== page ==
Jaclyn Behar, Co-Chair of the Law School Liaison Committee, was recently appointed by John M. Stewart to chair The Florida Bar’s Student Education and Admission Committee. This is Jaclyn’s third year on the Committee.
President-Elect Ardith Bronson was recently appointed by The Florida Bar President John M. Stewart to serve as the Chair of the Civil Procedure Rules Committee. Ardith has been a member of the Committee for two consecutive three-year terms.
Marianne Curtis, MDFAWL Director, was honored with the Florida Bar Young Lawyers Division (YLD) Outstanding Woman Lawyer of Achievement Award. The Outstanding Woman Lawyer of Achievement Award honors a woman lawyer or judge who excels in her field, possesses an excellent reputation for integrity, exhibits dedication to her community and her profession through Bar-related or similar activities, and who demonstrates a commitment to the success and advancement of young women lawyers.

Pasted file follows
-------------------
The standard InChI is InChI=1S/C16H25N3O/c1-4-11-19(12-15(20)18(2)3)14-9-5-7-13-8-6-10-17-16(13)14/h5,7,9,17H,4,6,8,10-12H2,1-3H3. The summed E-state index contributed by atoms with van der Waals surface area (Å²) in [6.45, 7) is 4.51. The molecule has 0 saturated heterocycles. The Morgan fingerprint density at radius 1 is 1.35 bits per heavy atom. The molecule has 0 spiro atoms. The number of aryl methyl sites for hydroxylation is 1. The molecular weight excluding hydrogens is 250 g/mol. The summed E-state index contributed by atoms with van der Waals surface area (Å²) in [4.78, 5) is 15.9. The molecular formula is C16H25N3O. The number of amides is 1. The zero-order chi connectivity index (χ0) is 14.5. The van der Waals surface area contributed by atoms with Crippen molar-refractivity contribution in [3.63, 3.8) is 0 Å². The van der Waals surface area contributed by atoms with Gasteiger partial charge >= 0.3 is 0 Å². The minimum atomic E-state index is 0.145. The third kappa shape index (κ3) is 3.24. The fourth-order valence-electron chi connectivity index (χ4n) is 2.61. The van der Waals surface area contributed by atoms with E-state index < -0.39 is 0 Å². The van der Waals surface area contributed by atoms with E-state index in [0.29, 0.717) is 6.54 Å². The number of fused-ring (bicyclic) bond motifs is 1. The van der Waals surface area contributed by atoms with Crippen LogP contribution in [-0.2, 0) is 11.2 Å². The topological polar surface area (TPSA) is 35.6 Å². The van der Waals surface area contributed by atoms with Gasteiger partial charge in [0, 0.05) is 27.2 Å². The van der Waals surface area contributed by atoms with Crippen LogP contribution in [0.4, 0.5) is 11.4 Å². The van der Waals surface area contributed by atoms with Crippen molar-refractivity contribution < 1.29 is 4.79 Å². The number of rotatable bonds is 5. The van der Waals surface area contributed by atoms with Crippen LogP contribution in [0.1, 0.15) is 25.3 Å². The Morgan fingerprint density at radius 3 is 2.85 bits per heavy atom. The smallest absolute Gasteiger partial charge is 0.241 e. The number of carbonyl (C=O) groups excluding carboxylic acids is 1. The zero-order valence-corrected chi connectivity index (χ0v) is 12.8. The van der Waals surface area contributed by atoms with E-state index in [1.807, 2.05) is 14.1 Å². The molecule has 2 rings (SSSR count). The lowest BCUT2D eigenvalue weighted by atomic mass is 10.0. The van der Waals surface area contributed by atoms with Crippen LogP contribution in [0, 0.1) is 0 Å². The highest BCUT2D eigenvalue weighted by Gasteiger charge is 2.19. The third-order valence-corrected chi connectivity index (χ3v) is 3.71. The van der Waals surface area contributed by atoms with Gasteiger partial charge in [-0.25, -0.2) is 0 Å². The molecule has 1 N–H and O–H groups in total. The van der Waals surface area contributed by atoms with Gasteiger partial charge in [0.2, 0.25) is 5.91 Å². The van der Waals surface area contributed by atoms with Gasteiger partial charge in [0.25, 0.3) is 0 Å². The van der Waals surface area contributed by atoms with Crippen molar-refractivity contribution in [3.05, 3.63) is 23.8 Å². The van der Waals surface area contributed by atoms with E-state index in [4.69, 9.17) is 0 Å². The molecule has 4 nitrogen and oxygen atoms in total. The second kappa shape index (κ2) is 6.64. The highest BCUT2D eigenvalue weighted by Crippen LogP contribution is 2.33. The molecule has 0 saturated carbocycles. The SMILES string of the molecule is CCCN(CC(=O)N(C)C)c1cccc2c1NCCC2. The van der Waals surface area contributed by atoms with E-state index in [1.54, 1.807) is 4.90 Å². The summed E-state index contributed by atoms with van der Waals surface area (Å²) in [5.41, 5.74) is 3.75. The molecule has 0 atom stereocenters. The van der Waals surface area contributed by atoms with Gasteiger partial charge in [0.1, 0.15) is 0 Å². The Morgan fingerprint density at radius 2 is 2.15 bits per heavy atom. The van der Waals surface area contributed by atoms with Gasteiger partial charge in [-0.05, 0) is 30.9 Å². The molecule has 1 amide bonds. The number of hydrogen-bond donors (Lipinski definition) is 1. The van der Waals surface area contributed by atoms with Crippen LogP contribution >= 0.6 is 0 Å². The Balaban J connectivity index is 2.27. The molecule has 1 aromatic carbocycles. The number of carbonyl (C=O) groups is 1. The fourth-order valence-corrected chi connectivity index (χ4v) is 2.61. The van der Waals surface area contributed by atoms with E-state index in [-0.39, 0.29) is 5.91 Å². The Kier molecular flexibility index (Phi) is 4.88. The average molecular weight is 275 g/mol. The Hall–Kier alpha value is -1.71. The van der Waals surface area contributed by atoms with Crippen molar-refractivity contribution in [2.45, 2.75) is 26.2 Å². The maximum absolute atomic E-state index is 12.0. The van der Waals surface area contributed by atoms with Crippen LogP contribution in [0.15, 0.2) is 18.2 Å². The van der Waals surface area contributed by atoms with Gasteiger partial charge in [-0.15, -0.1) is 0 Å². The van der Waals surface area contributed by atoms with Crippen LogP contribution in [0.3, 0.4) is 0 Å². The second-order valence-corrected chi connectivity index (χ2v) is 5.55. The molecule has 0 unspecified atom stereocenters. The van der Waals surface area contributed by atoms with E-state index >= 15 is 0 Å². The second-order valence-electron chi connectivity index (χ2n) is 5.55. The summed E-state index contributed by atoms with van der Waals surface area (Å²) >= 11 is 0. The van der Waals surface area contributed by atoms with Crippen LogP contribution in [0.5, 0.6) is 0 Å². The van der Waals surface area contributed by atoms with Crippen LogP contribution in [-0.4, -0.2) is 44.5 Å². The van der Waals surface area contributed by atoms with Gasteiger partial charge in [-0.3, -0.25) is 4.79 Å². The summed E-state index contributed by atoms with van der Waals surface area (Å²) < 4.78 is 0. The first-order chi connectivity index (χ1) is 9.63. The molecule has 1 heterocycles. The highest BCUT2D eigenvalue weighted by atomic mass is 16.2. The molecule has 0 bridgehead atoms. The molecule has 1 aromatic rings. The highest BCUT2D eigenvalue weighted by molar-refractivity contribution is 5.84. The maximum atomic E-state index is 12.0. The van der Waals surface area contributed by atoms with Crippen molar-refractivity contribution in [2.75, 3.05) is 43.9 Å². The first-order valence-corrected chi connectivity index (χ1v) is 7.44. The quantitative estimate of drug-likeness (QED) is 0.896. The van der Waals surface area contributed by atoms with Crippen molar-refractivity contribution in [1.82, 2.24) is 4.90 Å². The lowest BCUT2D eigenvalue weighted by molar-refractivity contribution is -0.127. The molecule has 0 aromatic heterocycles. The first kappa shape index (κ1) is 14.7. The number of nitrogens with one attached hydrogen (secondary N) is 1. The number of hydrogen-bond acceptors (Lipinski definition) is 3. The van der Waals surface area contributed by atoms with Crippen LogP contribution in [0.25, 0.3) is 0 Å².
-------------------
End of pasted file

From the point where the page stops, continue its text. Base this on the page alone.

Marianne Curtis and MDFAWL State FAWL Representative Iris Elijah have been newly elected to the Florida Bar YLD Board of Governors.
On September 12, 1918, Fordham Law voted to admit women to the law school. To celebrate “100 Years of Women,” the law school has recognized its women alumni, faculty, and students. MDFAWL President Elisa D’Amico was featured for her pro bono work and her commitment to protecting sexual privacy. She was a panelist at the Fordham Law Review’s conference on Gender Equality and the First Amendment in November 2018, received Fordham Law’s Rising Star Award in March 2019, and was interviewed for an article about her work founding the Cyber Civil Rights Legal Project in Fordham Law News in June 2019.